How Can You Check if NSFAS Has Approved Your 2022 Application?

National Student Financial Aid Scheme (NSFAS) is a South African government student financial aid scheme that provides financial assistance to undergraduate students to assist them in paying for the costs of their tertiary education once they have completed their high school education. The Department of Higher Education and Training provides funding for this program.


Various bursaries, such as the Funza Lushaka Teacher Scholarship (for students pursuing a teaching qualification), the DHET Disability Scholarship, and other bursaries from the Sector Education and Training Authorities, are administered through this program (SETAs).

History of NSFAS

When the Tertiary Education Fund of South Africa (TEFSA) was decommissioned in 1999, the National Student Financial Aid Scheme (NSFAS) was established to take its place.  The FSA program was a non-profit organization that managed and operated NSFAS from the time of its inception until its demise in 2000. TEFSA was transformed into a statutory organization known as NSFAS in 1999.

Approximately R30 billion in financing from the Department of Higher Education and Training, as well as contributions from local and foreign donors, underpins the scheme in 2018. The bursaries cover the costs of tuition, room, and board, as well as food and travel expenses for “full-time” students, and solely the costs of tuition and board for “part-time” students.

Since January 2019, NSFAS has received 365,922 applications for financial aid in 2020, an increase from the 278,738 applications received the previous year as of November 20, 2019. NSFAS has been awarded roughly R80 billion by the government over the next three years, according to Dr. Blade Nzimande, Minister of Higher Education, Science and Technology in 2019.

History of NSFAS
History of NSFAS

Who are Qualifiers for NSFAS?

In the case of South African citizens who are registering for the first time at a public South African higher education institution and who meet the requirements of the means test, a bursary may be awarded. According to the means test, the applicant’s combined household income (gross) must not exceed R350,000 per annum in order to be considered.  In addition, a few post-graduate student qualifications are covered by the bursary (such as a postgraduate certificate in education).

How Can You Check If NSFAS Has Approved Your 2022 Application?

Thousands of South African students apply for the NSFAS Bursary. This post will let you know if NSFAS has approved your 2022 application.

Many prospective students in South Africa have been unable to enroll for the 2022 academic year. They can’t afford the fees of tertiary education. That’s why many students apply for National Student Financial Aid Scheme scholarships and bursaries (NSFAS). In South Africa, the NSFAS supports impoverished students attending public universities and TVET institutes.

The bursary system received roughly 906 000 applications for financial assistance in 2022. While several of these universities and colleges have begun the 2022 academic year, some students who applied for NSFAS have yet to hear back. It may also preclude them from enrolling for the current academic year.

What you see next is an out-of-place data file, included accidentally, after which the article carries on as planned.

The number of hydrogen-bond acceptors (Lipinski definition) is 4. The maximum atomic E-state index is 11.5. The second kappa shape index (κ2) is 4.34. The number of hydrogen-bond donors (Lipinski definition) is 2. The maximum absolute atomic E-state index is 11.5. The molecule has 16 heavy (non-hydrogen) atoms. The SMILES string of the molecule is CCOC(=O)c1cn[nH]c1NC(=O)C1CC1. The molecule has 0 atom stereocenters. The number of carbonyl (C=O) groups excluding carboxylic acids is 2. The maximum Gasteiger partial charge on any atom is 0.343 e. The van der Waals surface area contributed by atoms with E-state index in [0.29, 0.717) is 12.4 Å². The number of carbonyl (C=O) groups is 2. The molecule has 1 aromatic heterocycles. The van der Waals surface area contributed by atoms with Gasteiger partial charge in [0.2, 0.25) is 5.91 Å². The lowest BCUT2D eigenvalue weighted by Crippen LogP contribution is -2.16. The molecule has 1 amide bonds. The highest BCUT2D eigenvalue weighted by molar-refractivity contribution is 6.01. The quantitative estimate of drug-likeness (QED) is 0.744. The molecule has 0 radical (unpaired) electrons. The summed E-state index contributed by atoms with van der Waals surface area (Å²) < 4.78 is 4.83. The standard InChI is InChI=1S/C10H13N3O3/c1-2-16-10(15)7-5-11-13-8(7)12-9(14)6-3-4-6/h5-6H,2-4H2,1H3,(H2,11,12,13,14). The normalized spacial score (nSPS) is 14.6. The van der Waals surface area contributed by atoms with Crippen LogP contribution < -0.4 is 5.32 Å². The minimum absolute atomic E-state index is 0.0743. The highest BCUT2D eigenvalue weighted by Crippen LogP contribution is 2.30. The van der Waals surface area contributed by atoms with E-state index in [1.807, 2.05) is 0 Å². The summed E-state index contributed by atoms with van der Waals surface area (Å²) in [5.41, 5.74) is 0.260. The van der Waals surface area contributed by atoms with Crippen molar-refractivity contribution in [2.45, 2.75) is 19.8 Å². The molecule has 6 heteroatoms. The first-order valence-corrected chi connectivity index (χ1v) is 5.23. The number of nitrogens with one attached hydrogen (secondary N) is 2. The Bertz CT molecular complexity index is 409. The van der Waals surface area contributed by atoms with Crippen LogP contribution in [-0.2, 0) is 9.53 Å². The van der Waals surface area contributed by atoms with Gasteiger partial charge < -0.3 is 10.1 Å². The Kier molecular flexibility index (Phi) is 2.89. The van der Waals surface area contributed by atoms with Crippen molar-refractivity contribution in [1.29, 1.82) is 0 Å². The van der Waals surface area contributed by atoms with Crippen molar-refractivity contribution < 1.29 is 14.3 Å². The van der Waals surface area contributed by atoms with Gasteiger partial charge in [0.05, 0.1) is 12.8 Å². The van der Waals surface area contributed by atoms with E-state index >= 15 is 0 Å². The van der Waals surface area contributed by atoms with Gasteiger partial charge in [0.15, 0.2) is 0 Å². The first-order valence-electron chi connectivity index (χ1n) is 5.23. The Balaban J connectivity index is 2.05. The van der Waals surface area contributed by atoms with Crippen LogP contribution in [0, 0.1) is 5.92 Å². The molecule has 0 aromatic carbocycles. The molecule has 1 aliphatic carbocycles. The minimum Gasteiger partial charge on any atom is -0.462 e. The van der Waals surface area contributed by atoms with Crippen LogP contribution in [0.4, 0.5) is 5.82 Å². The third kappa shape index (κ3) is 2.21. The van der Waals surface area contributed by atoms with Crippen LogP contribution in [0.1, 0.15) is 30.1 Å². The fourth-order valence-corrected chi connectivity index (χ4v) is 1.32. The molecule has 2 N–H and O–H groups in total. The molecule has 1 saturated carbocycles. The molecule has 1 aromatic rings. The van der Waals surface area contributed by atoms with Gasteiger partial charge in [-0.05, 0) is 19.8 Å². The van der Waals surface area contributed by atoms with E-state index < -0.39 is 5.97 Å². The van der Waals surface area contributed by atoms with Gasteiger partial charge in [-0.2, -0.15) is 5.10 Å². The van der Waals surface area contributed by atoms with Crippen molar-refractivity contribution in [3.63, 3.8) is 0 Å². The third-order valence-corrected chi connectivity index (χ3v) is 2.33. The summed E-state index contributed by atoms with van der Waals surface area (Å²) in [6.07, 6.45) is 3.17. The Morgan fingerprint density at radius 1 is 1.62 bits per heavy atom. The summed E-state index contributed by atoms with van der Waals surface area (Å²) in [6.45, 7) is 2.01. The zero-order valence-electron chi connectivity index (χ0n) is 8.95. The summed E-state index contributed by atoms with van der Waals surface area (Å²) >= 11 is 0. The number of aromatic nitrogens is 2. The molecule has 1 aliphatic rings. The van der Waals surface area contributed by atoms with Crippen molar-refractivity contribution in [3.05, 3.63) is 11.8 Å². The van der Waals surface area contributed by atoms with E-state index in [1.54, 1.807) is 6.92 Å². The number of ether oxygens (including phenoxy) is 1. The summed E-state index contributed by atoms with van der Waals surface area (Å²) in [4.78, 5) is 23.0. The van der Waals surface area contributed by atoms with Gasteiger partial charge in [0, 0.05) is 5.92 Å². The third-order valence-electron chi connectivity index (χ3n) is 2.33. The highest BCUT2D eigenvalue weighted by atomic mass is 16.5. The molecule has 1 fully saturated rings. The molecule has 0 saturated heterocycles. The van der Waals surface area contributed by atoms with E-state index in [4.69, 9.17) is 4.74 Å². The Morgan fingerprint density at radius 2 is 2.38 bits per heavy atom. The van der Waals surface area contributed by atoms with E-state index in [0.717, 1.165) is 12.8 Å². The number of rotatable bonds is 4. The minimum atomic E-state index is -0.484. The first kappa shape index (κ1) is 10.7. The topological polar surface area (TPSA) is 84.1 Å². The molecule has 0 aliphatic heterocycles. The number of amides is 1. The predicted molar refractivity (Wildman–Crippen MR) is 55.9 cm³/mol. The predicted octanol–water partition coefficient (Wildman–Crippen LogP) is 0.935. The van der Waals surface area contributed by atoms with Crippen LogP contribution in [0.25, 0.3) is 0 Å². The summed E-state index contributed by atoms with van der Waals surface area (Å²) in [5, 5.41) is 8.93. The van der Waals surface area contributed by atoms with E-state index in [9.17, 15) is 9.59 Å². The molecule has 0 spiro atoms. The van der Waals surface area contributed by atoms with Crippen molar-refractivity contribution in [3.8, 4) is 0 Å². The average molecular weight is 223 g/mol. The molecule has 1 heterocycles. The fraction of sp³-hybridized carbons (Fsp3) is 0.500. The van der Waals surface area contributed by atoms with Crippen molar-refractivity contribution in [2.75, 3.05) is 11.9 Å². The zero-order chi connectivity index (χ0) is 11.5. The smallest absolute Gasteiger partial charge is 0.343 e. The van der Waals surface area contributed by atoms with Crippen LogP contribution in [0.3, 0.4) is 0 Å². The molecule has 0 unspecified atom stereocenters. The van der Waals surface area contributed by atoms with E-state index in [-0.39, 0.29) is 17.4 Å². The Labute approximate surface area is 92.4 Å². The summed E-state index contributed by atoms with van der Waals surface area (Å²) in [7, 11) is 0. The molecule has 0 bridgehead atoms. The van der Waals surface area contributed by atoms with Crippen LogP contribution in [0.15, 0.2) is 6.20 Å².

These steps will help you to check your application status:

  • First Visit the My NSFAS portal.
  • Enter your username and password.
  • Once you are on the portal, you’ll see the Track Funding progress button.
  • Click on it to see your funding status.
  • If your application has been approved, you see the “Approved” otherwise you will have to contact the NSFAS Helpline for further processing.


The NSFAS application status for 2022/2023 can be checked through your NSFAS portal. You’ll need to first log in to the portal using your username and password using this link.

Once you are on the portal, you’ll see the Track Funding progress button.

Click on it to see your funding status.

Application submitted: Your application has been added to the NSFAS system and worked.
People who come back to school and who have previous qualifications are checked out by the system when it does its work.

There are third-party checks being done by NSFAS to make sure that SASSA and the Department of Home Affairs are being truthful with their information.

This is what NSFAS is doing to make sure that everything you sent in during your application was correct.

NSFAS is making sure that you can get the money you need to pay for school.

NSFAS is looking into your academic results and whether or not you’ve been accepted to your school to make sure you meet the requirements to get money from NSFAS, so they can pay you. Many people find that they stay on this step for a while. The reason for this is that NSFAS has to wait for information from your chosen school.

Data from your school will help NSFAS make a bursary deal with you. In the long run, this is another step that students are on for a long time. The reason for this is that NSFAS has to wait for information from your chosen school.

At this point, you need to sign your bursary agreement so that NSFAS can pay you your money.

Your allowances are now being paid either through the NSFAS mobile wallet system or through your school. Students should keep an eye on the myNSFAS portal for new information.

Final Words

Thanks for Reading.

Please visit our site for more fresh content and do visit our Technology section for more all new updates.